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June Gardens, Aflutter & Aglow . . .

June 29th, 2013 § Comments Off on June Gardens, Aflutter & Aglow . . . § permalink

Swallowtail Butterfly on Hydrangea anomala ssp petiolaris - michaela medina harlow - thegardenerseden.comLuminous Swallowtail on Blooming, Climbing Hydrangea (Hydrangea anomala ssp. petiolaris). Cluster-Flowers are Butterfly Favorites. Learn More About Attracting Butterflies & Other Pollinators to Your Garden Here.

It feels like we were just toasting the Summer Solstice when suddenly,  it’s the last weekend of June. But that’s Summer for you, isn’t it? She just grabs you by the hand and swirls you ’round, ’til you’re dizzy and giddy with bliss. Sun-showers, rainbows, butterflies and glowing afternoons… That’s what she lives for, and that’s why we love her.

So let’s flit about the summer garden, shall we? June in her shining hour… All aflutter and aglow.

Cornus kousa - Sunlit Bracts and Blossoms - michaela medina harlow - thegardenerseden.com Cornus kousa Bracts and Blossoms Catch the Morning Sunlight

Paeonia lactiflora 'Le Charme', Rodgersia aesculifolia, Matteuccia struthiopteris in the Secret Garden - michaela medina harlow - thegardenerseden.com Early Morning in the Secret Garden: Single Japanese Peony ‘Le Charme’ (Paeonia lactiflora ‘Le Charme’), Fingerleaf Rodgersia (Rodgersia aesculifolia) & Ostrich Fern (Matteuccia struthiopteris)

Thalictrum pubescens - Tall Meadow Rue - michaela medina harlow - thegardenerseden.com Self-Sown, Tall Meadow Rue (Thalictrum pubescens), Provides a Bit of Unexpected, Summer Morning Delight for People and Pollinators Alike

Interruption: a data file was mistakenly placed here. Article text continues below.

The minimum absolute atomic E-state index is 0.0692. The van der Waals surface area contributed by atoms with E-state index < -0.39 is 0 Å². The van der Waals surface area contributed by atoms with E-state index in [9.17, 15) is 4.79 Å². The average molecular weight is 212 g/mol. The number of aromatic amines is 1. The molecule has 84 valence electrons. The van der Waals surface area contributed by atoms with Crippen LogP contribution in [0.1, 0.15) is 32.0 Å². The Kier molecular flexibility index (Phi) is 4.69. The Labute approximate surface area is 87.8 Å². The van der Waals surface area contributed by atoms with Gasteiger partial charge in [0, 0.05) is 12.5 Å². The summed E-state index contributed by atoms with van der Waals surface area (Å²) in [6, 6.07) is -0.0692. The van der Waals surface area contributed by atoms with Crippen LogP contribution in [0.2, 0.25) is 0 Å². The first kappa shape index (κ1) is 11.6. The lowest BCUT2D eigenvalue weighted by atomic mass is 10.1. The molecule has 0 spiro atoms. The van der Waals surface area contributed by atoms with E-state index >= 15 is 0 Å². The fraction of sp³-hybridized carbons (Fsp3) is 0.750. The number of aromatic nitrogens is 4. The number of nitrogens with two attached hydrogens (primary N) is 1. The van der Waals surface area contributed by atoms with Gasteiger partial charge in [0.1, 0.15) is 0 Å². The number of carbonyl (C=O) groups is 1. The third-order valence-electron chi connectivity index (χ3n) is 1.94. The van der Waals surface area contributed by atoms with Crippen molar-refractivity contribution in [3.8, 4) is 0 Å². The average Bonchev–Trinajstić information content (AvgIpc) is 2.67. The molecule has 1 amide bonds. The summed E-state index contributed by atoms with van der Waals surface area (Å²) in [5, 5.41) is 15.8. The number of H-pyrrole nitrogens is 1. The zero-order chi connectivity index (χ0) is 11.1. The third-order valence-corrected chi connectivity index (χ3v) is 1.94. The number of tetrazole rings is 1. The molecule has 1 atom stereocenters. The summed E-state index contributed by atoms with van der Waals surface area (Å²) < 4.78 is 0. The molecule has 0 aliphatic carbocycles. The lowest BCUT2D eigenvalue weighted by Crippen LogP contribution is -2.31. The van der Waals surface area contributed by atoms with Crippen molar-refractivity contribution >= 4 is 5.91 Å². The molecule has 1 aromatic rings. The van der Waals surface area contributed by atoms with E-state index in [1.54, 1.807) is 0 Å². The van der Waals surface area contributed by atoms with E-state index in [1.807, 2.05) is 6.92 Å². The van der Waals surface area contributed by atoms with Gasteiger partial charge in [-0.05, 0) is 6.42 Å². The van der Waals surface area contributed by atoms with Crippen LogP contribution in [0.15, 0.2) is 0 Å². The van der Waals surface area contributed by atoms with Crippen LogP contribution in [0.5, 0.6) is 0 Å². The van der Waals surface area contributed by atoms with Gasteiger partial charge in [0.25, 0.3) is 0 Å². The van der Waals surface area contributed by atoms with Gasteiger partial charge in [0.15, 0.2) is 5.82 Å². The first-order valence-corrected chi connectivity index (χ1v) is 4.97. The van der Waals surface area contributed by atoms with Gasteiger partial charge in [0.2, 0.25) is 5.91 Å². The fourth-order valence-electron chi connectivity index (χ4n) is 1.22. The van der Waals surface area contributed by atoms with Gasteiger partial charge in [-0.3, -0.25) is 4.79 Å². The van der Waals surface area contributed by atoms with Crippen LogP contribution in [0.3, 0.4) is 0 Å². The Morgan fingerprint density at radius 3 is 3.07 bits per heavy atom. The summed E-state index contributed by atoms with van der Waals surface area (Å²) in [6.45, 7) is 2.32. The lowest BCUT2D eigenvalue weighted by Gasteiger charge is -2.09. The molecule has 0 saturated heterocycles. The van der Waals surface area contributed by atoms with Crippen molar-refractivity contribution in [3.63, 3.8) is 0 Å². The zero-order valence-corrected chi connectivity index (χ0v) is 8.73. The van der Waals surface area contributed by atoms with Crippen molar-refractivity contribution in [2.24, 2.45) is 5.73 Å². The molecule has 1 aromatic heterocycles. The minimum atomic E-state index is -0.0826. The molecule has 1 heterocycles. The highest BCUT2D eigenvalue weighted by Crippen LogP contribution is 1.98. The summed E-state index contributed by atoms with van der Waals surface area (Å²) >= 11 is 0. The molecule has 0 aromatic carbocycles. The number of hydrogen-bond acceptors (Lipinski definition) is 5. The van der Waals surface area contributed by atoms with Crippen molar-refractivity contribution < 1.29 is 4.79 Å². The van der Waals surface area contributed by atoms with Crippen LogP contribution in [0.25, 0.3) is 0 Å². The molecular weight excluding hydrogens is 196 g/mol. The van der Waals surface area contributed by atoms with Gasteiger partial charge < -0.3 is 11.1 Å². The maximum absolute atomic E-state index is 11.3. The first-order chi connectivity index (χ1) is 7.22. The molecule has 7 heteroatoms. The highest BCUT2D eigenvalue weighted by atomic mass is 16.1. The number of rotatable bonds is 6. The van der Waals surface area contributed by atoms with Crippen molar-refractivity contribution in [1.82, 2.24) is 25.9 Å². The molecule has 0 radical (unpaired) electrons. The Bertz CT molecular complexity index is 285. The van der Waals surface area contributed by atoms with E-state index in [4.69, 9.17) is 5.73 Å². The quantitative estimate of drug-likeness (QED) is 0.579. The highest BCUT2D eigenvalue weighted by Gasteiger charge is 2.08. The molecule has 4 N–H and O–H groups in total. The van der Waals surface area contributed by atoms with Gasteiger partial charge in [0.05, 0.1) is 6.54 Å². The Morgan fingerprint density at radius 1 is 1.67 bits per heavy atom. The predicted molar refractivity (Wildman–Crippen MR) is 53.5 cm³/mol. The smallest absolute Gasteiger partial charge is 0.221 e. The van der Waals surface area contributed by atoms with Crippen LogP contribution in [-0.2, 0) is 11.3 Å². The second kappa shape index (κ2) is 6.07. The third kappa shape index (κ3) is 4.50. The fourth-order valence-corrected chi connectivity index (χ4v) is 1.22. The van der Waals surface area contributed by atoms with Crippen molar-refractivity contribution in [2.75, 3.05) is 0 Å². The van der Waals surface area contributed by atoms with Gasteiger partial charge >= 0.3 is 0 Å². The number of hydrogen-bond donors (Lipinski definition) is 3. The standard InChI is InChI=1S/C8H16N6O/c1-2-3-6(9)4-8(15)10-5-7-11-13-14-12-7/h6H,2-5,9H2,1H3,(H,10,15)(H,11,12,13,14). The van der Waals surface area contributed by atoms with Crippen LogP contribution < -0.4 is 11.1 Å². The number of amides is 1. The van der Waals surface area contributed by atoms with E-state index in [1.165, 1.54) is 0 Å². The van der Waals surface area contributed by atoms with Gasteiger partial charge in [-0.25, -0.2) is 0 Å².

Rose Ledges with Juniperus horizontalis wiltonii - michaela medina harlow - thegardenerseden.com Rose Ledges with Juniperus horizontals ‘Wiltonii’

Paeonia lactiflora 'Le Charme' and Ostrich Fern (Matteuccia struthiopteris) - michaela medina harlow - thegardenerseden.com Japanese Single Peonies (Paeonia lactifolia ‘Le Charme’ ) & Ostrich Ferns (Matteuccia struthiopteris). Though I Love the Double and Bomb Type Peonies, Single Flowers Provide Easy Access for Pollinators of All Kinds. And Look How Lovely…

Aruncus dioicus - Goat's Beard - michaela medina harlow - thegardenerseden.com Sunset Illuminates Butterfly Favorite, the Goat’s Beard (Aruncus dioicus) and Silhouettes Viburnum plicatum var tomentosum & Beloved Conifer, Canadian Hemlock (Tsuga canadensis)

Mountain Laurel (Kalmia latifolia), Maiden Grass (Miscanthus sinensis) and Amsonia (Amsonia illustris) in Morning Light - michaela medina harlow - thegardenerseden.com Maiden Grass (Miscanthus sinensis) met Mountain Laurel (Kalmia latifolia) Out on the Ledges, on a Summer Afternoon and They Fell Hopelessly in Love

Swallowtail Butterfly on Hydrangea anomala ssp petiolaris with Valerian officianalis in Background - michaela medina harlow - thegardenerseden.com Swallowtail Butterfly on Climbing Hydrangea (Hydrangea anomala ssp. petiolaris) with another Butterfly Favorite, Valerian (Valeriana officianalis), in Background

Garden Design: Michaela Medina Harlow

Photography & Text ⓒ Michaela Medina Harlow/The Gardener’s Eden. All images, articles and content on this site (with noted exceptions), are the original, copyrighted property of The Gardener’s Eden and may not be reposted, reproduced or used in any way without prior written consent. Contact information is in the left side bar. Please do not take my photographs without asking first. Thank you!